The drama triangle is a social model of human interaction – the triangle maps a type of destructive interaction that can occur between people in conflict. The Drama Triangle was conceived by Stephen Karpman, M.D, so it is sometimes referred to as “Karpman’s triangle”.

Karpman used triangles to map conflicted or drama-intense relationship transactions. The Karpman Drama Triangle models the connection between personal responsibility and power in conflicts, and the destructive and shifting roles people play. He defined three roles in the conflict; Persecutor, Rescuer (the one up positions) and Victim (one down position). Karpman placed these three roles on an inverted triangle and referred to them as being the three aspects, or faces of drama. Karpman, who had interests in acting and was a member of the Screen Actors Guild, chose the term “drama triangle” rather than the term “conflict triangle” as the Victim in his model is not intended to represent an actual victim, but rather someone feeling or acting like a victim.

The Victim: The Victim’s stance is “Poor me!” The Victim feels victimized, oppressed, helpless, hopeless, powerless, ashamed, and seems unable to make decisions, solve problems, take pleasure in life, or achieve insight. The Victim, if not being persecuted, will seek out a Persecutor and also a Rescuer who will save the day but also perpetuate the Victim’s negative feelings.

The Rescuer: The rescuer’s line is “Let me help you.” A classic enabler, the Rescuer feels guilty if he/she doesn’t go to the rescue. Yet his/her rescuing has negative effects: It keeps the Victim dependent and gives the Victim permission to fail. The rewards derived from this rescue role are that the focus is taken off of the rescuer. When he/she focuses their energy on someone else, it enables them to ignore their own anxiety and issues. This rescue role is also very pivotal because their actual primary interest is really an avoidance of their own problems disguised as concern for the victim’s needs.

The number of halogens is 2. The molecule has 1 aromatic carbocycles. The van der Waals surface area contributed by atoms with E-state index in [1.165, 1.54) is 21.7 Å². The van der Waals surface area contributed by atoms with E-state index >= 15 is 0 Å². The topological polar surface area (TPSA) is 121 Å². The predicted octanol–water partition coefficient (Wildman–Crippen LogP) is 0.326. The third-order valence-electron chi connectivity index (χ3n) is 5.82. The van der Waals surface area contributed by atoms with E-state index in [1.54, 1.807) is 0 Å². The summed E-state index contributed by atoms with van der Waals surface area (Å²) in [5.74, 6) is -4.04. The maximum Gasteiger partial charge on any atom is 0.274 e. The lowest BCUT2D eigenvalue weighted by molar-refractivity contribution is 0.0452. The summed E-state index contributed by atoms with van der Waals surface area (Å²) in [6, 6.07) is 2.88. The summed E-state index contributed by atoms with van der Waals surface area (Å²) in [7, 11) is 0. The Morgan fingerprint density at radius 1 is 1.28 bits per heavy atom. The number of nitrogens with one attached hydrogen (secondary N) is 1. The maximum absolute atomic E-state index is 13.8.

The Persecutor: The Persecutor insists, “It’s all your fault.” The Persecutor is controlling, blaming, critical, oppressive, angry, authoritative, rigid, and superior.

Initially, a drama triangle arises when a person takes on the role of a victim or persecutor. This person then feels the need to enlist other players into the conflict. As often happens, a rescuer is encouraged to enter the situation. These enlisted players take on roles of their own that are not static, and therefore various scenarios can occur. For example, the victim might turn on the rescuer, the rescuer then switches to persecuting.

The motivations for each participant and the reason the situation endures is that each gets their unspoken (and frequently unconscious) psychological wishes/needs met in a manner they feel justified, without having to acknowledge the broader dysfunction or harm done in the situation as a whole.


In some cases, the relationship between the victim and the rescuer can be one of codependency. The rescuer keeps the victim dependent on them by encouraging their victimhood. The victim gets their needs met by having the rescuer take care of them.

In general, participants tend to have a primary or habitual role (victim, rescuer, persecutor) when they enter into drama triangles. Participants first learn their habitual role in their family of origin. Even though participants each have a role with which they most identify, once on the triangle, participants rotate through all the positions, going completely around the triangle.

Each triangle has a payoff for those playing it. The antithesis of a drama triangle lies in discovering how to deprive the actors of their payoff.


Karpman drama triangle. (2016, August 12). In Wikipedia, The Free Encyclopedia. Retrieved 16:29, August 12, 2016, from